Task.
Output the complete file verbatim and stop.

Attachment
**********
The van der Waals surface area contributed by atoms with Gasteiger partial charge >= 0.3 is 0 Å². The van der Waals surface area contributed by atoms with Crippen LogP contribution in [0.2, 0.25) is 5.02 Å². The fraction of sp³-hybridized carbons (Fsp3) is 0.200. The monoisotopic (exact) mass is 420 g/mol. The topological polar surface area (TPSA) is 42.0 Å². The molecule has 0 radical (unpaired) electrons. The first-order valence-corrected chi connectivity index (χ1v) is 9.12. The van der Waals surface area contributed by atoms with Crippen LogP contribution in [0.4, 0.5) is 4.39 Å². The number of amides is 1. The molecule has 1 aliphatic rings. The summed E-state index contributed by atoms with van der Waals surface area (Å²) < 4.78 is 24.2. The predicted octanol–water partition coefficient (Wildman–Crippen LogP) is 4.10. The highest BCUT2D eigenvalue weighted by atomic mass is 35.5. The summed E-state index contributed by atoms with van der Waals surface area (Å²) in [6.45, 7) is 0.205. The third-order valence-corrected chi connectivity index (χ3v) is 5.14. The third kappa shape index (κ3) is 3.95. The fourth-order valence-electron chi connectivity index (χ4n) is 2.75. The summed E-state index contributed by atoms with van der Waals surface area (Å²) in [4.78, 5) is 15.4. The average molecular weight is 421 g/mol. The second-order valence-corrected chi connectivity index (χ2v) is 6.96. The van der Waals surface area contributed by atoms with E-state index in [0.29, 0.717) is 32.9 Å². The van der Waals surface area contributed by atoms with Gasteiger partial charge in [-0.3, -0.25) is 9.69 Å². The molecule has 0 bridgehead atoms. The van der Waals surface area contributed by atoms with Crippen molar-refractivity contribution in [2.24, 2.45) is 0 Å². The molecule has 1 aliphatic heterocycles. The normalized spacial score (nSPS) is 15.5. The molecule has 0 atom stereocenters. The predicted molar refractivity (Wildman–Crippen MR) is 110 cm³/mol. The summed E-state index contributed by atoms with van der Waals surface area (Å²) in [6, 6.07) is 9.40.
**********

The van der Waals surface area contributed by atoms with Gasteiger partial charge >= 0.3 is 0 Å². The van der Waals surface area contributed by atoms with Crippen LogP contribution in [0.2, 0.25) is 5.02 Å². The fraction of sp³-hybridized carbons (Fsp3) is 0.200. The monoisotopic (exact) mass is 420 g/mol. The topological polar surface area (TPSA) is 42.0 Å². The molecule has 0 radical (unpaired) electrons. The first-order valence-corrected chi connectivity index (χ1v) is 9.12. The van der Waals surface area contributed by atoms with Crippen LogP contribution in [0.4, 0.5) is 4.39 Å². The number of amides is 1. The molecule has 1 aliphatic rings. The summed E-state index contributed by atoms with van der Waals surface area (Å²) < 4.78 is 24.2. The predicted octanol–water partition coefficient (Wildman–Crippen LogP) is 4.10. The highest BCUT2D eigenvalue weighted by atomic mass is 35.5. The summed E-state index contributed by atoms with van der Waals surface area (Å²) in [6.45, 7) is 0.205. The third-order valence-corrected chi connectivity index (χ3v) is 5.14. The third kappa shape index (κ3) is 3.95. The fourth-order valence-electron chi connectivity index (χ4n) is 2.75. The summed E-state index contributed by atoms with van der Waals surface area (Å²) in [4.78, 5) is 15.4. The average molecular weight is 421 g/mol. The second-order valence-corrected chi connectivity index (χ2v) is 6.96. The van der Waals surface area contributed by atoms with E-state index in [0.29, 0.717) is 32.9 Å². The van der Waals surface area contributed by atoms with Gasteiger partial charge in [-0.3, -0.25) is 9.69 Å². The molecule has 0 bridgehead atoms. The van der Waals surface area contributed by atoms with Crippen molar-refractivity contribution in [2.24, 2.45) is 0 Å². The molecule has 1 aliphatic heterocycles. The normalized spacial score (nSPS) is 15.5. The molecule has 0 atom stereocenters. The predicted molar refractivity (Wildman–Crippen MR) is 110 cm³/mol. The summed E-state index contributed by atoms with van der Waals surface area (Å²) in [6, 6.07) is 9.40.